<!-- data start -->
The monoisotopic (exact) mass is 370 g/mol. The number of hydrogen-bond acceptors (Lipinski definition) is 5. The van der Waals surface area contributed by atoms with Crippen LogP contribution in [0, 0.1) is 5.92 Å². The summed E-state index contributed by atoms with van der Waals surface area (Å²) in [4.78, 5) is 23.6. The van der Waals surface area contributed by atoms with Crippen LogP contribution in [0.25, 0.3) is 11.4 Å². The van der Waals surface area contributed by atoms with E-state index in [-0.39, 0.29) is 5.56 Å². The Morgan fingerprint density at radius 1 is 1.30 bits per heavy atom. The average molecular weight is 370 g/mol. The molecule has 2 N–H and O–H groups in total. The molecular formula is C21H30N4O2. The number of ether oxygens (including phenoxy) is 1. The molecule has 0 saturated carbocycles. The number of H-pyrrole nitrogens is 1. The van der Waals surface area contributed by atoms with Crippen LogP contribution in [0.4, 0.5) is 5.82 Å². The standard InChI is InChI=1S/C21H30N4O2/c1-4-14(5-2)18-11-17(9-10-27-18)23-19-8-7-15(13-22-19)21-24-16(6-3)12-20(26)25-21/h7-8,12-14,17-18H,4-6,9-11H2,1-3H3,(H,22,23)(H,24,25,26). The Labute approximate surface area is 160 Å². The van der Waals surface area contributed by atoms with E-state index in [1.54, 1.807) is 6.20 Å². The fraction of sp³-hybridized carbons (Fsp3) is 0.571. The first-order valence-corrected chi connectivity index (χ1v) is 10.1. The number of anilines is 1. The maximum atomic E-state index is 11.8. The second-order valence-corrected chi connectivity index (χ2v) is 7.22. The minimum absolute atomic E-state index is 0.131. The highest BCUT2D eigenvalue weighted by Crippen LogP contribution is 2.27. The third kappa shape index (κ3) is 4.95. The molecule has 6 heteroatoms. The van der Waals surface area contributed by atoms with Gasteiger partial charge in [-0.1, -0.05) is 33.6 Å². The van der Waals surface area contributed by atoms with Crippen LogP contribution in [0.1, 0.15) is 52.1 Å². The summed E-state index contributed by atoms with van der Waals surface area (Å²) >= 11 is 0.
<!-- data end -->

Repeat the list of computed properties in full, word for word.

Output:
The monoisotopic (exact) mass is 370 g/mol. The number of hydrogen-bond acceptors (Lipinski definition) is 5. The van der Waals surface area contributed by atoms with Crippen LogP contribution in [0, 0.1) is 5.92 Å². The summed E-state index contributed by atoms with van der Waals surface area (Å²) in [4.78, 5) is 23.6. The van der Waals surface area contributed by atoms with Crippen LogP contribution in [0.25, 0.3) is 11.4 Å². The van der Waals surface area contributed by atoms with E-state index in [-0.39, 0.29) is 5.56 Å². The Morgan fingerprint density at radius 1 is 1.30 bits per heavy atom. The average molecular weight is 370 g/mol. The molecule has 2 N–H and O–H groups in total. The molecular formula is C21H30N4O2. The number of ether oxygens (including phenoxy) is 1. The molecule has 0 saturated carbocycles. The number of H-pyrrole nitrogens is 1. The van der Waals surface area contributed by atoms with Crippen LogP contribution in [0.4, 0.5) is 5.82 Å². The standard InChI is InChI=1S/C21H30N4O2/c1-4-14(5-2)18-11-17(9-10-27-18)23-19-8-7-15(13-22-19)21-24-16(6-3)12-20(26)25-21/h7-8,12-14,17-18H,4-6,9-11H2,1-3H3,(H,22,23)(H,24,25,26). The Labute approximate surface area is 160 Å². The van der Waals surface area contributed by atoms with E-state index in [1.54, 1.807) is 6.20 Å². The fraction of sp³-hybridized carbons (Fsp3) is 0.571. The first-order valence-corrected chi connectivity index (χ1v) is 10.1. The number of anilines is 1. The maximum atomic E-state index is 11.8. The second-order valence-corrected chi connectivity index (χ2v) is 7.22. The minimum absolute atomic E-state index is 0.131. The highest BCUT2D eigenvalue weighted by Crippen LogP contribution is 2.27. The third kappa shape index (κ3) is 4.95. The molecule has 6 heteroatoms. The van der Waals surface area contributed by atoms with Gasteiger partial charge in [-0.1, -0.05) is 33.6 Å². The van der Waals surface area contributed by atoms with Crippen LogP contribution in [0.1, 0.15) is 52.1 Å². The summed E-state index contributed by atoms with van der Waals surface area (Å²) >= 11 is 0.